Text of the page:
Boyfriend’s kid lacks discipline says girlfriend

I’m a 20-year-old woman in love with a 25-year-old divorced man who has a 4-year-old son, “Mikey.” Lately, Mikey’s mother has been letting us have the child more often because she has to go out of state on business. The problem is, this boy is very stubborn. He’s not a bad child. He just doesn’t like to listen.

Dear Annie: I’m a 20-year-old woman in love with a 25-year-old divorced man who has a 4-year-old son, “Mikey.”

Lately, Mikey’s mother has been letting us have the child more often because she has to go out of state on business. The problem is, this boy is very stubborn. He’s not a bad child. He just doesn’t like to listen. And for the most part, he always gets his way — from what he eats to when he goes to sleep. When he doesn’t get his way, he throws a fit.

I care deeply for Mikey and don’t agree with this type of upbringing. I wasn’t raised this way, and neither was my boyfriend. I helped raise my younger sister, so I understand discipline. I am not harsh, but I do want Mikey to listen to me. The other day, we took him with us when we shopped for a new TV, and he kept running around the furniture. At one point, I couldn’t find him, and he didn’t come when I called his name. My boyfriend said, “That’s normal. Let him be.”

If I had behaved like this growing up, my mother would have smacked my behind in front of everyone in the store. My boyfriend insists we leave him alone because he’s only with us for a short while. But my boyfriend often is at work when Mikey is here, which means I am the one who deals with this behavior. The least he could do is make it easier for me. Am I wrong to feel this way? — Young but Learning

Dear Young: You aren’t wrong, but you must remember that it is perfectly normal for 4-year-old boys to run around in a store and not listen. That doesn’t make it appropriate or safe.

Your boyfriend refuses to discipline Mikey because he doesn’t see him often. This does a disservice to all of you, especially Mikey. How will he feel secure and know his father loves him if Dad doesn’t care enough to watch his behavior and help him mature? Please ask your boyfriend to come with you for parenting classes. You can check online or at your local YMCA.

Dear Annie: My husband and I just returned from a luncheon following a funeral. We decided not to eat any of the food, as we were told by another person that the food had been sitting out uncovered for a couple of hours.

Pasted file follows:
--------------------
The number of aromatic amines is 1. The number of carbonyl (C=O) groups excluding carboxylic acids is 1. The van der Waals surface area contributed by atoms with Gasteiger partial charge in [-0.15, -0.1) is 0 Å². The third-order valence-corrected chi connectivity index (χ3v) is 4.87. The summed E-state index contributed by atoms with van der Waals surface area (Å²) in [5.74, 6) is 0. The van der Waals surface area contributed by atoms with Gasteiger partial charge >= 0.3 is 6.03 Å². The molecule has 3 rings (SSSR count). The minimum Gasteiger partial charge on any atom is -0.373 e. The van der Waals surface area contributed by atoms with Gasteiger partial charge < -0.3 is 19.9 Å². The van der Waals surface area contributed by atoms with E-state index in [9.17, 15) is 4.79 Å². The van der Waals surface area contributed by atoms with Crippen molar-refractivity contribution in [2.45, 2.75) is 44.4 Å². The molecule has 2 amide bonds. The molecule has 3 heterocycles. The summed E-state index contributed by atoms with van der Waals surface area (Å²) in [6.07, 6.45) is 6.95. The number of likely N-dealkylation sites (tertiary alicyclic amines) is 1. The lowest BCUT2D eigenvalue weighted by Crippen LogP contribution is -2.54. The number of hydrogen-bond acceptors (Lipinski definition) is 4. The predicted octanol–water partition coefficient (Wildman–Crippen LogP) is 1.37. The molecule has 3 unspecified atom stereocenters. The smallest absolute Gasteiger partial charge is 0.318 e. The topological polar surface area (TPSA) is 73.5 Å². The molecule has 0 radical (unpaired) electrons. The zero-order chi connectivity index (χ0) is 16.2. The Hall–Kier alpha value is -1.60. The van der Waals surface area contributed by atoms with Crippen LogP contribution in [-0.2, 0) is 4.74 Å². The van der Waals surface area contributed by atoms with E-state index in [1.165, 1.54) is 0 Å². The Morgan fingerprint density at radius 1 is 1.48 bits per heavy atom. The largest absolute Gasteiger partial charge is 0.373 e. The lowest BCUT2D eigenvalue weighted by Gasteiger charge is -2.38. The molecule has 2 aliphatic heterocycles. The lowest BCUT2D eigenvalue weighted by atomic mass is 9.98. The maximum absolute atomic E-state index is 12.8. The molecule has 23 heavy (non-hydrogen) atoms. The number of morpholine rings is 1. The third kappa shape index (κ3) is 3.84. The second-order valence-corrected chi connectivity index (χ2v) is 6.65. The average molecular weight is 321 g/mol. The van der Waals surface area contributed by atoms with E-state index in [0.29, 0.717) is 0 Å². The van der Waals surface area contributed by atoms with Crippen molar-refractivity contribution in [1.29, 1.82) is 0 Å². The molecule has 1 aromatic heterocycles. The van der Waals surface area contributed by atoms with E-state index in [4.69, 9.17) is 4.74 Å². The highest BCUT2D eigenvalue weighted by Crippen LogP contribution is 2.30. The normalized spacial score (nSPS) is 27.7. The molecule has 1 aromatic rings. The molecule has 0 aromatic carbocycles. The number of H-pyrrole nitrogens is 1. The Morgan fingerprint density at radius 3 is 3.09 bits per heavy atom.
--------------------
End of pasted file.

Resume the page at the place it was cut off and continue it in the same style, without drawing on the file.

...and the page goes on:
We felt that the food could be spoiled. Shouldn’t this food have been left in the refrigerator or warming in the oven?

Worse, people who arrived at the luncheon before the family were told to wait, which was another hour because the family stayed at the funeral home deciding what to do with the flowers. Is this proper? — Funeral Guest

Dear Guest: This was a funeral, not a party. It is appropriate to wait for the family, and they are entitled to linger at the funeral home if need be. But yes, the food should have been refrigerated or kept warm. We assume someone was in charge of setting out the food, and this is the person you could have consulted. If the food was inedible, it would have been a kindness for a few of you to offer to get some fresh supplies.

Dear Annie: I’m writing about the letter from “Left-Out Son,” who always did things right while his sister partied and was subsidized by their parents. They earned their money and can spend it as they choose, even if that means frittering it away on his sister.

The idea that parents are obligated to leave an inheritance and reward their children is repugnant. His reward was their guidance in teaching him what was right. It sounds as if he is on track to repeat his parents’ success through his own hard work, and that’s his inheritance. — No Entitlement Mentality

Annie’s Mailbox is written by Kathy Mitchell and Marcy Sugar, longtime editors of the Ann Landers column. Please email your questions to anniesmailbox@comcast.net, or write to: Annie’s Mailbox, c/o Creators Syndicate, 737 3rd Street, Hermosa Beach, CA 90254.

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